This issue often arises in first-party bad faith cases arising from uninsured motorist (“UM”) and underinsured motorist (“UIM”) claims because many Insuring Agreements in UM and UIM coverages state: the insurer “will pay compensatory damages which an insured is legally entitled to recover from the owner or operator of an uninsured/underinsured motor vehicle…”

This issue also arises in third party bad faith claims arising from an insurer’s alleged breach of the duty to give equal consideration to an insured’s interests when considering settlement offers, and, of course, general liability claims because many Insuring Agreements in auto or homeowners liability policies state: the insurer “will pay compensatory damages for bodily injury for which any covered person becomes legally liable because of an auto accident” or “damages because of bodily injury” “for which the insured is legally liable.”

Numerous Arizona cases indicate medical expenses must be reasonable. Also, despite a recent attempt to delete the reasonableness requirement, Arizona’s model jury instruction regarding personal injury damages explicitly states “expenses for necessary medical care, treatment, and services” must be “reasonable.” RAJI (Civil) 7th Personal Injury Damages 1, Measure of Damages (2013).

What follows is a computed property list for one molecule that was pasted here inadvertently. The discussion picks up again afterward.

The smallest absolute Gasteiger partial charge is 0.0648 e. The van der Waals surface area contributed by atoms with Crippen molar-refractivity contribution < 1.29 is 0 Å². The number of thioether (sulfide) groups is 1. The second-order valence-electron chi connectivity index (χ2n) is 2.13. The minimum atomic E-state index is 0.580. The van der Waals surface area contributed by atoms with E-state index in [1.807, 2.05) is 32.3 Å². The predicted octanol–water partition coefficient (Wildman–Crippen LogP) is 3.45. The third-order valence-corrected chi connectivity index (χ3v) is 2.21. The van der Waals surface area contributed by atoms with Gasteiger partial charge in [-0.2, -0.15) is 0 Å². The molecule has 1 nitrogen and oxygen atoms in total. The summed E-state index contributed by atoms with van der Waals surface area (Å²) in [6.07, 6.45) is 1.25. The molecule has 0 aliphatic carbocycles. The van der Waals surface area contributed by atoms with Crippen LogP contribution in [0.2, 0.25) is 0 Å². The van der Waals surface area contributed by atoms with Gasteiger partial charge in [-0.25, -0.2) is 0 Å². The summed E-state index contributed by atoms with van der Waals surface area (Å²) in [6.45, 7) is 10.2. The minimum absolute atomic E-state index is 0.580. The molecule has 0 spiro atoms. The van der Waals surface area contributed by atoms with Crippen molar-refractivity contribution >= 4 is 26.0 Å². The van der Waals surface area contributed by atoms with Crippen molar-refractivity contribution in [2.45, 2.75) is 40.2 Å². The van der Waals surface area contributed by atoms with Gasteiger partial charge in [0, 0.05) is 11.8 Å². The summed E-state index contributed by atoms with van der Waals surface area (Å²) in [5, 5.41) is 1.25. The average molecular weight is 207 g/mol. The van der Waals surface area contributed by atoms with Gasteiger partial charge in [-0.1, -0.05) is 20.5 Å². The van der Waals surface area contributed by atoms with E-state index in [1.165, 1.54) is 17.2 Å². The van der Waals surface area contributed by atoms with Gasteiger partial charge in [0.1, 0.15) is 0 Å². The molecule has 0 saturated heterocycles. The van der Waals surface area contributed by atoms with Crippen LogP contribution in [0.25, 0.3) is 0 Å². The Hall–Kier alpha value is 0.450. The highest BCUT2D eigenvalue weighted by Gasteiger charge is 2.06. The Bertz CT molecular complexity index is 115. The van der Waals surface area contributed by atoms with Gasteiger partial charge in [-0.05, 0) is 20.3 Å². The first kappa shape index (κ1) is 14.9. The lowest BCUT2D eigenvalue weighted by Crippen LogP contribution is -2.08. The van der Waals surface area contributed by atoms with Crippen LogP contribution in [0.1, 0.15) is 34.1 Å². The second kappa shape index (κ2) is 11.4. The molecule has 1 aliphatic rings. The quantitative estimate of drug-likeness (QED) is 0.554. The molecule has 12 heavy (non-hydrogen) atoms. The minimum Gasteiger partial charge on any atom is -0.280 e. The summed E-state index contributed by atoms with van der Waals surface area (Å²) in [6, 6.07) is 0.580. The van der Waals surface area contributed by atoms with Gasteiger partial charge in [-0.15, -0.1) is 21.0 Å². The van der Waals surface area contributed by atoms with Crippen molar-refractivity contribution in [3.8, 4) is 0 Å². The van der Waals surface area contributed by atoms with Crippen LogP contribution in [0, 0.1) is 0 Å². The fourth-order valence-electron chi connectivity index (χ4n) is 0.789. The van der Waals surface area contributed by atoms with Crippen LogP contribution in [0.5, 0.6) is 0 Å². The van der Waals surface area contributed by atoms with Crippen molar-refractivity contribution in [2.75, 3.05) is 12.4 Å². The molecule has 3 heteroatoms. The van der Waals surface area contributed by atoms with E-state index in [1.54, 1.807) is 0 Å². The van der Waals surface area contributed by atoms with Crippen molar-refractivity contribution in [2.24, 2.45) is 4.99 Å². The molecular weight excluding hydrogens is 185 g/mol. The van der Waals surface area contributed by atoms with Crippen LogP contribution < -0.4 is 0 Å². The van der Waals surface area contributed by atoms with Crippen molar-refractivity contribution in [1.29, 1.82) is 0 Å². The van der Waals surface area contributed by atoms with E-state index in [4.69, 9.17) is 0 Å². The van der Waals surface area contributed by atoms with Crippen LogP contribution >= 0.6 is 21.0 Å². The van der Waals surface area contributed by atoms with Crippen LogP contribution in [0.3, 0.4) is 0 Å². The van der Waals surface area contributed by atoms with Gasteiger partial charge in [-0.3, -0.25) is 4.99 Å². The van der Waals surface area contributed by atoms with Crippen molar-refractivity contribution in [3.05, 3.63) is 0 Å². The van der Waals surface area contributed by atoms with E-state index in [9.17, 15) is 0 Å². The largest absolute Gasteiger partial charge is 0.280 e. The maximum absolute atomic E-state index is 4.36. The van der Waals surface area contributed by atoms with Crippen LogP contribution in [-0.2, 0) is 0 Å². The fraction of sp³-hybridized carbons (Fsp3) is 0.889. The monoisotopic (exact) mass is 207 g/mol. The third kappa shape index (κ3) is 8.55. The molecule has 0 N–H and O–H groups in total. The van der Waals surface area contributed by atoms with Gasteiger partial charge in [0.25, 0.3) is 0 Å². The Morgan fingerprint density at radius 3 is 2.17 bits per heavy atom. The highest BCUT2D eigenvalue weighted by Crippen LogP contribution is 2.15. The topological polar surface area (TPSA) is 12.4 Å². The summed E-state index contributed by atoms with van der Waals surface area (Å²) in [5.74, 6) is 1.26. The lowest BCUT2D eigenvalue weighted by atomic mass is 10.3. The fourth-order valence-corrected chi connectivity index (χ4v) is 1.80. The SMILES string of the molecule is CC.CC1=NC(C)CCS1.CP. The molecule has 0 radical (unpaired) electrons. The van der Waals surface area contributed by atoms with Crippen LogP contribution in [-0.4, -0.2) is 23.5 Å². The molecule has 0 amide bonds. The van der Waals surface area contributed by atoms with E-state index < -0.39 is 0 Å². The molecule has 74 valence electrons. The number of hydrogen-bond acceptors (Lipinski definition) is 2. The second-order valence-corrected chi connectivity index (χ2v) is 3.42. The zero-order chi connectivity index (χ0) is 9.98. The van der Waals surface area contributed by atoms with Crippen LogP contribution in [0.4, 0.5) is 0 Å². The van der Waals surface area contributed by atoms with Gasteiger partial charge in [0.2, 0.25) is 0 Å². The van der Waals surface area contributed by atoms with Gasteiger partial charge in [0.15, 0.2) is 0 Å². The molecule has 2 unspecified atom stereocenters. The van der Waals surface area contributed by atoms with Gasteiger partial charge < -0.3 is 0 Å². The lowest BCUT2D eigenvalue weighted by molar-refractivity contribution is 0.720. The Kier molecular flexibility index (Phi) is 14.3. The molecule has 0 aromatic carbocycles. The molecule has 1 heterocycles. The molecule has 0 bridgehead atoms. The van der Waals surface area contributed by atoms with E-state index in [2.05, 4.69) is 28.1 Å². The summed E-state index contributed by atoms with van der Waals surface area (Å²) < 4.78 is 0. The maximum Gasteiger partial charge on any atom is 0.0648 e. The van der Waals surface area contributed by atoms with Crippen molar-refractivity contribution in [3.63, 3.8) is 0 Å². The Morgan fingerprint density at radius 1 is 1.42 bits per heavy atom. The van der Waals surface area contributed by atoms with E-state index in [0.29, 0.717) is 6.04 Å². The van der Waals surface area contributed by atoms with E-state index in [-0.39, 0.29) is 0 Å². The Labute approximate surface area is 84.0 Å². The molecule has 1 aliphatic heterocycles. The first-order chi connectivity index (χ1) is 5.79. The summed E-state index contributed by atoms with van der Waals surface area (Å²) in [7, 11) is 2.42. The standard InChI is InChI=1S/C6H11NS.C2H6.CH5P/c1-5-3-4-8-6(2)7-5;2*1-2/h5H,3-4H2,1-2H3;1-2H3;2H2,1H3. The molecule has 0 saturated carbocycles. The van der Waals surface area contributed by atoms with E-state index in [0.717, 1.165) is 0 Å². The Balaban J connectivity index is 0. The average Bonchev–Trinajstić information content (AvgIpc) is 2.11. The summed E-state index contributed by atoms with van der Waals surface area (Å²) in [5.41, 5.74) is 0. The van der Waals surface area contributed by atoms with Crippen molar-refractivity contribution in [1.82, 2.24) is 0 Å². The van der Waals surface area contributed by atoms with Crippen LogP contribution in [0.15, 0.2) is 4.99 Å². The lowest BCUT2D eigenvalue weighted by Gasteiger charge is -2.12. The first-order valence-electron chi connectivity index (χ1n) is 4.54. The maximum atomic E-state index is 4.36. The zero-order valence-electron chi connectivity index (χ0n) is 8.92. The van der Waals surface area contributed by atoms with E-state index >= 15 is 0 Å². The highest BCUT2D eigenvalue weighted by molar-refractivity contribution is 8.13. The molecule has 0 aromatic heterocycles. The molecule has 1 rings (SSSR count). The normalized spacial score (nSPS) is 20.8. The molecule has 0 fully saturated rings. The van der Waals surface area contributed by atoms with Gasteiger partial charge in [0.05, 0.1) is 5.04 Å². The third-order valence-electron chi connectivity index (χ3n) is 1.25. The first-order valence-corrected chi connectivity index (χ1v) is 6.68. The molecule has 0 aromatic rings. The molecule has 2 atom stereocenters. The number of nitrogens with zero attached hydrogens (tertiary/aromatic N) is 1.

The Takeaway

In Arizona, insureds and personal injury plaintiffs are legally entitled to recover the reasonable amount of medical expenses rather than the incurred amount of medical expenses.

The Authority

At least five published Arizona Supreme Court and Court of Appeals cases indicate a plaintiff’s recovery of medical expenses is limited to the reasonable amount of medical expenses.